There are so many famous people who live with mental illness. All you have to do is look at the Bring Change to Mind website or Facebook page and you’ll see dozens of names and faces you recognize. There are also millions of unfamous people living with mental illness; ordinary you & me kinds of people. That’s because mental illness is no more selective than any other disease. It doesn’t care what you look like, how you worship, who you love or who signs your paycheck. The thing we share, the famous and the unfamous, is also the thing that sets us apart. Merriam-Webster defines illness as, “a specific condition that prevents the body or mind from working normally.” If this is true, then how do we succeed in a world designed by and for “normal” minds? Here’s what I think: We do it like McGyver, with nothing but a safety pin, a stick of gum and a thimble. We do it like Ginger Rogers, dancing backwards, in heels. We do it like Joseph Friedman, who thought straws should be bendier, just because. For both the famous and the unfamous, success often requires a great deal of creativity.
Not long ago, I was asked to describe what my illness looks like. In the past, this would have been easy. I would have produced an aerial map which showed large sections of my country, leveled to rubble, as if by a natural disaster or an invading army. I would point and say, “That’s what remains after a manic episode or a long period of depression.” And, that would be true, sort of. What I hadn’t expected was to be asked to take a walking tour through those cities; to reframe my story. What I found was unexpected. Mental illness is just that, an illness, but it is other things, too. It is the lens through which I view the world. It is the fuel that propels me forward. It is, at times, a monkey on my back, but it is also the circus where we live. What I mean is, at times mental illness has made my life immeasurably difficult and painful but my life is also interesting and complicated and valuable, not in spite of, but because of the unique way my mind works.
Before I was properly diagnosed, my unconventional brain created some fairly intuitive survival skill. Here’s an example: I live with a busy head. Not just regular busy; my head is Grand-Central-Station-at-rush-hour busy. This has always made simple tasks unnecessarily complicated. I’ve spent hours looking for misplaced keys, wallets, cell phones and my car in the supermarket parking lot. After years of calling-in sick to work because I couldn’t find my eye glasses or car keys, I unconsciously began creating order. I started to assign everything a home. I didn’t realize what I was doing; it was just my busy head trying to manage my busy life. Now, after so many years of practice, almost everything I own has a permanent location. My kitchen floor may need mopping but I can list, from top to bottom, every item in my pantry. I’ve become the planner, the organizer, and the list maker. Few people know what a challenge it was to get here. I’m organized on the outside because I’m not on the inside, and that’s ok. Creative problem solving keeps my closets exceptionally organized.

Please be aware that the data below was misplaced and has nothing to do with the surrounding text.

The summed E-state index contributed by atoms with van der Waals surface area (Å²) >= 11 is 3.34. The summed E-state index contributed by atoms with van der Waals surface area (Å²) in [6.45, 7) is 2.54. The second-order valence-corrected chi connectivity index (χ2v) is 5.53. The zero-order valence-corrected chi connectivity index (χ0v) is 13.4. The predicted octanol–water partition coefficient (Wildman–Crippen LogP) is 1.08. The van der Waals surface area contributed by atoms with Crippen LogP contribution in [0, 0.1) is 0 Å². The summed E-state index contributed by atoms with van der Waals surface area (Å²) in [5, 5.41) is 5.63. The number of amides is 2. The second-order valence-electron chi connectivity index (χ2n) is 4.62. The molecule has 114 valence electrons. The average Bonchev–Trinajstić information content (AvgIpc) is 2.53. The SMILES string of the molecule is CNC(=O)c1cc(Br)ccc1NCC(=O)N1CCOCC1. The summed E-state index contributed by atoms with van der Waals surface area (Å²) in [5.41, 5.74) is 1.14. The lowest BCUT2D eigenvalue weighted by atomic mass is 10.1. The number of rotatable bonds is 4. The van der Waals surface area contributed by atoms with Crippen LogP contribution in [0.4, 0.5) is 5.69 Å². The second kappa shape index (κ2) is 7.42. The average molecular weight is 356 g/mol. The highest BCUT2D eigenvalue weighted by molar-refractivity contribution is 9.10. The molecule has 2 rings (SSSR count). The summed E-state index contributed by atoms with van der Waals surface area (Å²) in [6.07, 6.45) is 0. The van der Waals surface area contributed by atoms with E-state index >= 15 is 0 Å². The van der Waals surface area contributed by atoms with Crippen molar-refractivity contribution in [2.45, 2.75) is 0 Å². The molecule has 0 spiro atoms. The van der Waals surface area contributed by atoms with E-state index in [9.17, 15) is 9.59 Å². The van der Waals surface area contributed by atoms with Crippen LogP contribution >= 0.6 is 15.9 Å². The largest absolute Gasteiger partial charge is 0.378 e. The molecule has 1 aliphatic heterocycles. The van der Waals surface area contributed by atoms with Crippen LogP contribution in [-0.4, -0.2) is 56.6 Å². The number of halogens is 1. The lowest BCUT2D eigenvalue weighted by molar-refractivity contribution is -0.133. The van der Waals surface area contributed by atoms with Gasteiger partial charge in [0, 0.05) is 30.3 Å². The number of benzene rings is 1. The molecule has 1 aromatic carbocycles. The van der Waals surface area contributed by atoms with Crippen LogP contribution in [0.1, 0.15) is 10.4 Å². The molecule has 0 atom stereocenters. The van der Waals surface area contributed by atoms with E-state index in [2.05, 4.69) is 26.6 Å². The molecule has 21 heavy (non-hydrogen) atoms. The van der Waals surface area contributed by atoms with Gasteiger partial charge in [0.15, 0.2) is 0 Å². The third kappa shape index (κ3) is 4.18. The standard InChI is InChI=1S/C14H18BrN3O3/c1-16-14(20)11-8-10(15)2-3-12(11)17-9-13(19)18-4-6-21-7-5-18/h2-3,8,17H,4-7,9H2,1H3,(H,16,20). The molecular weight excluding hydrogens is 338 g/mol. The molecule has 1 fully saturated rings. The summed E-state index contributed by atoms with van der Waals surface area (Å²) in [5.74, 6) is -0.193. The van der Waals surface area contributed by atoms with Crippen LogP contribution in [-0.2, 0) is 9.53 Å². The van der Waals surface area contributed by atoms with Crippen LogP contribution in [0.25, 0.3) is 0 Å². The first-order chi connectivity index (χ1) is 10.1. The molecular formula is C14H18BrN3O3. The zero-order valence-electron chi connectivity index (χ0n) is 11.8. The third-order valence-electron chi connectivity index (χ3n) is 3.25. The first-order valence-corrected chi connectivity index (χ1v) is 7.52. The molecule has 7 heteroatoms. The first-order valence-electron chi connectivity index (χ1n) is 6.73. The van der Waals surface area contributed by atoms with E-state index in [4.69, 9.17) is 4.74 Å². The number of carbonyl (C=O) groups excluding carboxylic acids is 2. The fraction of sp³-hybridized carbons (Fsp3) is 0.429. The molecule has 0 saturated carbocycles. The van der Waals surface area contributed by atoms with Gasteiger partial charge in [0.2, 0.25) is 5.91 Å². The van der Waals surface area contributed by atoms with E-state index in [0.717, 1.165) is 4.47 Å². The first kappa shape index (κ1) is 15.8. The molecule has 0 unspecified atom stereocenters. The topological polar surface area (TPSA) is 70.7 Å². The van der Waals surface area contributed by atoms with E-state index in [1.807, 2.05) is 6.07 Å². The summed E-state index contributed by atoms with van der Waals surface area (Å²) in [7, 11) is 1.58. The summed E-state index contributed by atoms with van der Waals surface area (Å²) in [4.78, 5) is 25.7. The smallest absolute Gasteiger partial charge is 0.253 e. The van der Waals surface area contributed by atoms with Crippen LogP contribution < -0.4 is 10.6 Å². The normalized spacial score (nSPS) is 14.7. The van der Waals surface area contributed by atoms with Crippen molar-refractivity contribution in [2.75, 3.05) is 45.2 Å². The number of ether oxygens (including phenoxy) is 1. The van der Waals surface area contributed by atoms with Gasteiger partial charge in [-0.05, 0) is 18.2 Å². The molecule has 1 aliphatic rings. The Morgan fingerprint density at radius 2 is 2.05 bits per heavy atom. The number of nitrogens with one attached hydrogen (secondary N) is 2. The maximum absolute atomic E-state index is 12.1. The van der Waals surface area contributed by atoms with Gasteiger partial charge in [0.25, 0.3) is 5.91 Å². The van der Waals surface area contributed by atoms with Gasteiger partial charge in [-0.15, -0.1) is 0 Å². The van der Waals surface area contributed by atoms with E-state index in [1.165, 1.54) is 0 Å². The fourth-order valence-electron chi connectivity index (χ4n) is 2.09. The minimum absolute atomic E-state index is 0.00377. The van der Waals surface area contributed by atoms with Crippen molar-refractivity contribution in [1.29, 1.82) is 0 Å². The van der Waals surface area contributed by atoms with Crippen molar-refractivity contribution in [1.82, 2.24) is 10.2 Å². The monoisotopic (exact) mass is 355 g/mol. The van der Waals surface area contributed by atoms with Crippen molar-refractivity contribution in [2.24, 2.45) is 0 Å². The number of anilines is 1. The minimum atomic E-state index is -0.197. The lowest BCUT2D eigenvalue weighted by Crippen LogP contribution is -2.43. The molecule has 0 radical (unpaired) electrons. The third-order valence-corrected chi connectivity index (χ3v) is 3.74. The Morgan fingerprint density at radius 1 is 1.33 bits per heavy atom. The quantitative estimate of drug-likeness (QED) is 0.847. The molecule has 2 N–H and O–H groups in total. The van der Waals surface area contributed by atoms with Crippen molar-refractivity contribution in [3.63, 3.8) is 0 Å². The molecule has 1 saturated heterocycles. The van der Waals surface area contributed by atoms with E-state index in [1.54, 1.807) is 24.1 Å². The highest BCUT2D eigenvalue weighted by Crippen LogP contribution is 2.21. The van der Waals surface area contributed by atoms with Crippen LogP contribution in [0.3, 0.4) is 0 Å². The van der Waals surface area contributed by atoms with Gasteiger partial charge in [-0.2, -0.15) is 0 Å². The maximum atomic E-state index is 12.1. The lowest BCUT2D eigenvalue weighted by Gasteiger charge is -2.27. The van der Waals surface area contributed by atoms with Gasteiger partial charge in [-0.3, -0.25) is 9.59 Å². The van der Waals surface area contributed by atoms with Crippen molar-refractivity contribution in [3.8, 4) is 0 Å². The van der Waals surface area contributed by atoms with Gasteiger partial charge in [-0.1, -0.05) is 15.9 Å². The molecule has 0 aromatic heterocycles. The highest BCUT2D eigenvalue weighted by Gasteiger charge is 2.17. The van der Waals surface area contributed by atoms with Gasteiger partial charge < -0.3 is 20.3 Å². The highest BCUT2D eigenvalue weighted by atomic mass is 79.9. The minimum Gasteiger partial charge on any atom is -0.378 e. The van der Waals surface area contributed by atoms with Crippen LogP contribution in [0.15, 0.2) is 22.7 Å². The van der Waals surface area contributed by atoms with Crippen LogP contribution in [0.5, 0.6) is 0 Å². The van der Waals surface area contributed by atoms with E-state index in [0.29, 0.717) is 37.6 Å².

Over the years, I have also struggled with impulsivity. No matter how much I longed to be still, I couldn’t. Restlessness was like an itch I couldn’t scratch. So, I moved, a lot. I changed jobs, a lot. I fell in and out of love, a lot. I’ve lived dozens of places: some wonderful, some dreadful, some so unremarkable I barely remember them. I once packed only what would fit in the trunk of my car and moved from Alabama to New York. It felt like the right thing to do. In retrospect, it was, but at what cost. I can’t begin to name all the places I’ve been employed. I’ve done everything from church secretary to phone sex operator. I’ve worked in a law office and driven the ball-picker at a country club golf course. I’m even a proud graduate of the Subway Sandwich College. (Seriously, that’s a real thing.) In between, I have loved and been loved by some truly remarkable people. There was heartache, too, and loss. Ultimately, I believe I traded one singular purpose for a million smaller experiences. For me, “never finding” meant “always looking” and that search gave me purpose.
I’m the person I’ve become because I had to be. I was born with a square-peg brain in a round-hole world. I adapted because that’s how we survive, how we succeed. My mind will never work normally – not in the Merriam-Webster kind of way – but I’m fine with that. Sometimes, the thing that makes you different is the very thing that saves you. My not-normal mind makes lists, remembers a lifetime of conversations, collects stories both beautiful and heartbreaking, so I write. Writing quiets my racing thoughts. Writing creates order out of chaos. In front of the keyboard, my head is Grand Central Station at 3:00 am, full of echoes and ghosts. Without my mental illness, I may never have found my voice, and I might still be looking for my car in Wal-Mart parking lot.